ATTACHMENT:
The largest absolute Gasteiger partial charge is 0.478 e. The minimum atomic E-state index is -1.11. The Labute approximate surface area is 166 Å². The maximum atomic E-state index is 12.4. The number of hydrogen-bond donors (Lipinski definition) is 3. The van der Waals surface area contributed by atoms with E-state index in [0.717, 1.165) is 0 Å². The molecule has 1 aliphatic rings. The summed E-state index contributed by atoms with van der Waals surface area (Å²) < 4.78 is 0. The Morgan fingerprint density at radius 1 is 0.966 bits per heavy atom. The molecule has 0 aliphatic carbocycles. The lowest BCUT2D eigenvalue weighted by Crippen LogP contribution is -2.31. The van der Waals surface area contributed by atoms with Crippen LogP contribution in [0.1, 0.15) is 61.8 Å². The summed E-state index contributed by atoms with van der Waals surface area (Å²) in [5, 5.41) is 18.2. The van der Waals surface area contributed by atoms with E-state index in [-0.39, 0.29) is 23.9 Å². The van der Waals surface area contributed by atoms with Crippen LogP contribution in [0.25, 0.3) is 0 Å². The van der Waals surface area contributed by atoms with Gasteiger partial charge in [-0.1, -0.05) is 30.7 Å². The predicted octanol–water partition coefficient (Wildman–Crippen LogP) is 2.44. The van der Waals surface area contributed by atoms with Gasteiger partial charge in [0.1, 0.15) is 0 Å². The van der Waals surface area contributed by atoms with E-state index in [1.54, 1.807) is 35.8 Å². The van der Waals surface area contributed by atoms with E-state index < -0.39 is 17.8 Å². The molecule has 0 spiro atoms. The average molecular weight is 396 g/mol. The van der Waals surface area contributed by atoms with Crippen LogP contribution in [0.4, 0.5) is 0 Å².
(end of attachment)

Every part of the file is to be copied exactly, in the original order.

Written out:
The largest absolute Gasteiger partial charge is 0.478 e. The minimum atomic E-state index is -1.11. The Labute approximate surface area is 166 Å². The maximum atomic E-state index is 12.4. The number of hydrogen-bond donors (Lipinski definition) is 3. The van der Waals surface area contributed by atoms with E-state index in [0.717, 1.165) is 0 Å². The molecule has 1 aliphatic rings. The summed E-state index contributed by atoms with van der Waals surface area (Å²) < 4.78 is 0. The Morgan fingerprint density at radius 1 is 0.966 bits per heavy atom. The molecule has 0 aliphatic carbocycles. The lowest BCUT2D eigenvalue weighted by Crippen LogP contribution is -2.31. The van der Waals surface area contributed by atoms with Crippen LogP contribution in [0.1, 0.15) is 61.8 Å². The summed E-state index contributed by atoms with van der Waals surface area (Å²) in [5, 5.41) is 18.2. The van der Waals surface area contributed by atoms with E-state index in [-0.39, 0.29) is 23.9 Å². The van der Waals surface area contributed by atoms with Crippen LogP contribution in [0.25, 0.3) is 0 Å². The van der Waals surface area contributed by atoms with Gasteiger partial charge in [-0.1, -0.05) is 30.7 Å². The predicted octanol–water partition coefficient (Wildman–Crippen LogP) is 2.44. The van der Waals surface area contributed by atoms with Gasteiger partial charge in [0.1, 0.15) is 0 Å². The van der Waals surface area contributed by atoms with E-state index in [1.54, 1.807) is 35.8 Å². The van der Waals surface area contributed by atoms with E-state index < -0.39 is 17.8 Å². The molecule has 0 spiro atoms. The average molecular weight is 396 g/mol. The van der Waals surface area contributed by atoms with Crippen LogP contribution in [0.4, 0.5) is 0 Å².